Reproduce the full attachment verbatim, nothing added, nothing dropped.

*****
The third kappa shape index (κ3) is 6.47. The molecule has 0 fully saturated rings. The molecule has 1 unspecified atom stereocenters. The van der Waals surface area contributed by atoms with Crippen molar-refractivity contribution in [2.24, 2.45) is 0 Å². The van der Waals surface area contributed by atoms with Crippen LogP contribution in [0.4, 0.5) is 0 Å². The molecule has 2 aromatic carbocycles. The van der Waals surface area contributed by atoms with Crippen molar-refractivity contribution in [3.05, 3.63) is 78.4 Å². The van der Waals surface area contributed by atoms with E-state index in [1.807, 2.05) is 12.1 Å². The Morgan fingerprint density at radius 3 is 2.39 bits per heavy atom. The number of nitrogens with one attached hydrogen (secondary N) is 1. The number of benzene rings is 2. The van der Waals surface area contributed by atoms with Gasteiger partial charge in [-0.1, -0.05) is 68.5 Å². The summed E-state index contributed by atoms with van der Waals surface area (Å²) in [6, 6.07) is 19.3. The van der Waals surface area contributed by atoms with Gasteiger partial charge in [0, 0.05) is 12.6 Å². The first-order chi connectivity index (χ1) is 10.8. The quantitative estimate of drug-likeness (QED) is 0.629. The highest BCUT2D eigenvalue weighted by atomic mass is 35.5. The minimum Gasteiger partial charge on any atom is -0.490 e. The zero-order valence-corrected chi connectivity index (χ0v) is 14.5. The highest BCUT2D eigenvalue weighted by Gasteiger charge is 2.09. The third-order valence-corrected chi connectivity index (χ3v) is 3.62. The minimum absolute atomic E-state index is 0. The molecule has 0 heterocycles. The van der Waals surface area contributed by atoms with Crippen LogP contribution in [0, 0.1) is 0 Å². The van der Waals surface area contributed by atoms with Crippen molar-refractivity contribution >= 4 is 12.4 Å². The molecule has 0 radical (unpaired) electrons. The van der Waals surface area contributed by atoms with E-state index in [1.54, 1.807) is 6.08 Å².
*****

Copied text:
The third kappa shape index (κ3) is 6.47. The molecule has 0 fully saturated rings. The molecule has 1 unspecified atom stereocenters. The van der Waals surface area contributed by atoms with Crippen molar-refractivity contribution in [2.24, 2.45) is 0 Å². The van der Waals surface area contributed by atoms with Crippen LogP contribution in [0.4, 0.5) is 0 Å². The molecule has 2 aromatic carbocycles. The van der Waals surface area contributed by atoms with Crippen molar-refractivity contribution in [3.05, 3.63) is 78.4 Å². The van der Waals surface area contributed by atoms with E-state index in [1.807, 2.05) is 12.1 Å². The Morgan fingerprint density at radius 3 is 2.39 bits per heavy atom. The number of nitrogens with one attached hydrogen (secondary N) is 1. The number of benzene rings is 2. The van der Waals surface area contributed by atoms with Gasteiger partial charge in [-0.1, -0.05) is 68.5 Å². The summed E-state index contributed by atoms with van der Waals surface area (Å²) in [6, 6.07) is 19.3. The van der Waals surface area contributed by atoms with Gasteiger partial charge in [0, 0.05) is 12.6 Å². The first-order chi connectivity index (χ1) is 10.8. The quantitative estimate of drug-likeness (QED) is 0.629. The highest BCUT2D eigenvalue weighted by atomic mass is 35.5. The minimum Gasteiger partial charge on any atom is -0.490 e. The zero-order valence-corrected chi connectivity index (χ0v) is 14.5. The highest BCUT2D eigenvalue weighted by Gasteiger charge is 2.09. The third-order valence-corrected chi connectivity index (χ3v) is 3.62. The minimum absolute atomic E-state index is 0. The molecule has 0 heterocycles. The van der Waals surface area contributed by atoms with Crippen LogP contribution in [0, 0.1) is 0 Å². The van der Waals surface area contributed by atoms with Crippen molar-refractivity contribution >= 4 is 12.4 Å². The molecule has 0 radical (unpaired) electrons. The van der Waals surface area contributed by atoms with E-state index in [1.54, 1.807) is 6.08 Å².